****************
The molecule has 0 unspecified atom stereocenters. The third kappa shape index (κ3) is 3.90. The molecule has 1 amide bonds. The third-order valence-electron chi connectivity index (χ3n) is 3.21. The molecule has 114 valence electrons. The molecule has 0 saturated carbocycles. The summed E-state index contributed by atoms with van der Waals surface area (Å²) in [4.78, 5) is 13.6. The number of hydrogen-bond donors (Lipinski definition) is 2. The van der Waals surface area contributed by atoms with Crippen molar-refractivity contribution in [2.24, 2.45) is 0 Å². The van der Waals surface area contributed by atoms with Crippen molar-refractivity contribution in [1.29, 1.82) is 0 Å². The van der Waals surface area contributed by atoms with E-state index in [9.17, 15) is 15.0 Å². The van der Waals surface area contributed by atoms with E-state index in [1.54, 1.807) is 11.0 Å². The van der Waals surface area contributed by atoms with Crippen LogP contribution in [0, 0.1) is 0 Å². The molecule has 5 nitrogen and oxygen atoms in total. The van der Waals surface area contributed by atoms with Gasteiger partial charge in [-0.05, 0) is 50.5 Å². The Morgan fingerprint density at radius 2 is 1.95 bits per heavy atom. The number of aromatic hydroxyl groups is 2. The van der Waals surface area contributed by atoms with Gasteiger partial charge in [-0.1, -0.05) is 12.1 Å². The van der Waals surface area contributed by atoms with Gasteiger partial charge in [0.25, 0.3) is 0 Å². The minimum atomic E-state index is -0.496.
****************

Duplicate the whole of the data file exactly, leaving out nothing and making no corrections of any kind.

The molecule has 0 unspecified atom stereocenters. The third kappa shape index (κ3) is 3.90. The molecule has 1 amide bonds. The third-order valence-electron chi connectivity index (χ3n) is 3.21. The molecule has 114 valence electrons. The molecule has 0 saturated carbocycles. The summed E-state index contributed by atoms with van der Waals surface area (Å²) in [4.78, 5) is 13.6. The number of hydrogen-bond donors (Lipinski definition) is 2. The van der Waals surface area contributed by atoms with Crippen molar-refractivity contribution in [2.24, 2.45) is 0 Å². The van der Waals surface area contributed by atoms with Crippen molar-refractivity contribution in [1.29, 1.82) is 0 Å². The van der Waals surface area contributed by atoms with E-state index in [9.17, 15) is 15.0 Å². The van der Waals surface area contributed by atoms with E-state index in [1.54, 1.807) is 11.0 Å². The van der Waals surface area contributed by atoms with Crippen LogP contribution in [0, 0.1) is 0 Å². The molecule has 5 nitrogen and oxygen atoms in total. The van der Waals surface area contributed by atoms with Gasteiger partial charge in [-0.05, 0) is 50.5 Å². The Morgan fingerprint density at radius 2 is 1.95 bits per heavy atom. The number of aromatic hydroxyl groups is 2. The van der Waals surface area contributed by atoms with Gasteiger partial charge in [-0.1, -0.05) is 12.1 Å². The van der Waals surface area contributed by atoms with Gasteiger partial charge in [0.25, 0.3) is 0 Å². The minimum atomic E-state index is -0.496.